Functions and Applications

The major property of exosomes in intercellular communication; carrying proteins and genetic information following release from the parent cell into target cells by endocytosis. This function allows these structures to play significant roles in several biological pathways, including inflammation, angiogenesis, coagulation, and apoptosis [131]. Exosomes are also significant in the process of gestation and contribute to the signaling between maternal cells and fetal cells. Exosomes released into the blood circulation from the placenta [132] promote uteroplacental angiogenesis and inhibit the maternal immune response from acting against the growing fetus. They also maintain homeostasis within the cell by secreting out harmful DNA and other cytosolic contents [133]. Stem cell-derived exosomes influence bone and tissue regeneration [134]. Exosomes also reduce organ damage by reducing oxidative stress and ROS accumulation [135]. However, they are implicated in many pathophysiological roles as well, increasing rates of tumor growth, infection, immune suppression, etc. They are involved in the development of cancers, especially in tumor growth, drug resistance, survival, and metastasis. They mediate intercellular communication in hypoxic conditions, which aggravates tumor development; help to establish premetastatic niches required for metastasis; contribute to the tumor microenvironment by transporting cancerous cells to the niche [136, 137]; and prevent the proliferation of lymphocytes, therefore helping tumor cells avoid detection and destruction by the immune system [138, 139]. This role in immune system regulation is highlighted by the mechanism of HIV infection, in which the virus particles are carried into CD4+ cells by exosomes and therefore avoid detection by immune cells [140]. Besides their natural biological functions, exosomes are now being studied for their potential use in diagnostics. Exosomes from the urine samples of renal ischemia, prostate cancer, and reperfusion injury patients contained markers for these diseases that are rarely detected in the whole urine sample. Early detection of lung cancer could become a reality, as exosomes isolated from plasma of lung tumor patients contained lung-tumor associated miRNAs and have higher levels of CAV1 expression than exosomes of healthy people. The concentration of placenta-derived exosomes is higher in expectant mothers with complications such as gestational diabetes [141] and pre-eclampsia [142] than in normal pregnant women. Salivary exosome contents can be used to detect Sjogren’s syndrome and pancreatobiliary tract cancer [143], while cerebrospinal fluidic exosomes contain biomarkers for Parkinson’s disease, Alzheimer’s disease, and such other neurodegenerative disorders such as prion diseases. The molecular contents of exosomes isolated from biological fluids have proven to be a useful tool for the detection of several diseases.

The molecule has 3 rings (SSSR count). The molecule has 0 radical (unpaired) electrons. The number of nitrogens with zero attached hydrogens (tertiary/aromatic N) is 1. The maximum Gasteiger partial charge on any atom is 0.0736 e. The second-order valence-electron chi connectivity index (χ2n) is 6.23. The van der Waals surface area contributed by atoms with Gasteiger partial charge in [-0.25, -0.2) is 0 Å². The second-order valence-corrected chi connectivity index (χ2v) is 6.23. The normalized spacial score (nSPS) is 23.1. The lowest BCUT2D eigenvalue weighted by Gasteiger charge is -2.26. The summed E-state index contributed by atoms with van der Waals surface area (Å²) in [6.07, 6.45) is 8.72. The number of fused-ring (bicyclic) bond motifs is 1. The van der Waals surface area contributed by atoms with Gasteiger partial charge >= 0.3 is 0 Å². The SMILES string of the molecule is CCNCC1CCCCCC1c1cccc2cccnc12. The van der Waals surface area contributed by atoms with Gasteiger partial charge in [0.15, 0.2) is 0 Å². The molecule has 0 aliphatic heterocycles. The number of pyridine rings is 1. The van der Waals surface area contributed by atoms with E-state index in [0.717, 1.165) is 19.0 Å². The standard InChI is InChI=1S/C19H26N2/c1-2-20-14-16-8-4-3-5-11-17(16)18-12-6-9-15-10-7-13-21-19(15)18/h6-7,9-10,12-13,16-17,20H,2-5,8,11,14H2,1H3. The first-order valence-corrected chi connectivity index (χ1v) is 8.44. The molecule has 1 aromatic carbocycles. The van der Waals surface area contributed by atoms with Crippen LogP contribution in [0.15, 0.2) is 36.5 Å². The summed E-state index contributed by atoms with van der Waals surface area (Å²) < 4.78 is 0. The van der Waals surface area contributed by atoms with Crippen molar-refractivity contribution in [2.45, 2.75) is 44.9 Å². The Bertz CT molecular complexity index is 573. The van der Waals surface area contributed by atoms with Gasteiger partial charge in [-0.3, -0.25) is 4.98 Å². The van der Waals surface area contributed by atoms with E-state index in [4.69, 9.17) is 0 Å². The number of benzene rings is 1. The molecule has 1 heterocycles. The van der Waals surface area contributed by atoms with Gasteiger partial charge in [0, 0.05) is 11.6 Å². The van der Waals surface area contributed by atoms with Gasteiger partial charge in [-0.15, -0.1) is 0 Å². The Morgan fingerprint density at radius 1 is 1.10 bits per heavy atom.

Exosomes are also being investigated for their use as therapeutic agents. Due to their low immunogenicity, low toxicity, biocompatibility, biodistribution, ability to target specific cells and tissues, and ability to transfer their contents into recipient cells via endocytosis, they are ideal for the delivery of therapeutic molecules across biological barriers to target cells. Artificial exosomes containing biological therapeutics, such as siRNA, recombinant proteins, and anti-inflammatory drugs, can be prepared via different methods, such as (1) Exosomes isolation from donor cells, followed by artificial delivery of therapeutics into vesicles; (2) Transfection of therapeutic-encoding DNA into donor cells, which will be expressed and secreted out in exosomes; (3) Coating donor cells with a therapeutic material, which will be drawn into the cell and sorted into exosomes during their biogenesis. The artificial exosomes are then delivered to target cells and unload their molecular cargo into the cells, conferring a therapeutic effect. Alternatively, parent cells can be genetically modified to produce exosomes that contain the required therapeutic molecules [2].